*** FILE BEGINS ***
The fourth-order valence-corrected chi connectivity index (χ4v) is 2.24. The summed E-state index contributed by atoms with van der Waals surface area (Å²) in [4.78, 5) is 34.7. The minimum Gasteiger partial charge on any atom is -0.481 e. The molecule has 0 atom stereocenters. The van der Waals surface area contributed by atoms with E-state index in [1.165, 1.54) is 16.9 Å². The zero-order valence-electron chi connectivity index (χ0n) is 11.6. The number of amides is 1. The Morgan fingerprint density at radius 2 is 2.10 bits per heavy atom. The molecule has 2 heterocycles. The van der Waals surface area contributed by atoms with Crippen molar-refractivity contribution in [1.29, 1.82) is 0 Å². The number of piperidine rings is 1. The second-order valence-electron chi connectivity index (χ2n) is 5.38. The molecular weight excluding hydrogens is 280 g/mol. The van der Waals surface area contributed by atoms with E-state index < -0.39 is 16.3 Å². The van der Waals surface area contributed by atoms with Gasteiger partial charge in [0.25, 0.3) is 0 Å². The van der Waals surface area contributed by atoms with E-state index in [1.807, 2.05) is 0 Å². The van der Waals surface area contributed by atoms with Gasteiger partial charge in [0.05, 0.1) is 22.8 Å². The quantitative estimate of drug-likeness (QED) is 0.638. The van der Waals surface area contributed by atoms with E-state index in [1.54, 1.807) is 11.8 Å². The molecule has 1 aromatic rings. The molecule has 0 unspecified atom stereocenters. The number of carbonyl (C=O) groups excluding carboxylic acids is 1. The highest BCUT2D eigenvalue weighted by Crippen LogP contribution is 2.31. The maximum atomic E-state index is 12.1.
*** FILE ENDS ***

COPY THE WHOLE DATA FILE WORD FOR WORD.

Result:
The fourth-order valence-corrected chi connectivity index (χ4v) is 2.24. The summed E-state index contributed by atoms with van der Waals surface area (Å²) in [4.78, 5) is 34.7. The minimum Gasteiger partial charge on any atom is -0.481 e. The molecule has 0 atom stereocenters. The van der Waals surface area contributed by atoms with E-state index in [1.165, 1.54) is 16.9 Å². The zero-order valence-electron chi connectivity index (χ0n) is 11.6. The number of amides is 1. The Morgan fingerprint density at radius 2 is 2.10 bits per heavy atom. The molecule has 2 heterocycles. The van der Waals surface area contributed by atoms with Crippen molar-refractivity contribution in [1.29, 1.82) is 0 Å². The number of piperidine rings is 1. The second-order valence-electron chi connectivity index (χ2n) is 5.38. The molecular weight excluding hydrogens is 280 g/mol. The van der Waals surface area contributed by atoms with E-state index < -0.39 is 16.3 Å². The van der Waals surface area contributed by atoms with Gasteiger partial charge in [0.25, 0.3) is 0 Å². The van der Waals surface area contributed by atoms with E-state index in [1.807, 2.05) is 0 Å². The van der Waals surface area contributed by atoms with Gasteiger partial charge in [0.05, 0.1) is 22.8 Å². The quantitative estimate of drug-likeness (QED) is 0.638. The van der Waals surface area contributed by atoms with E-state index in [1.54, 1.807) is 11.8 Å². The molecule has 1 aromatic rings. The molecule has 0 unspecified atom stereocenters. The number of carbonyl (C=O) groups excluding carboxylic acids is 1. The highest BCUT2D eigenvalue weighted by Crippen LogP contribution is 2.31. The maximum atomic E-state index is 12.1.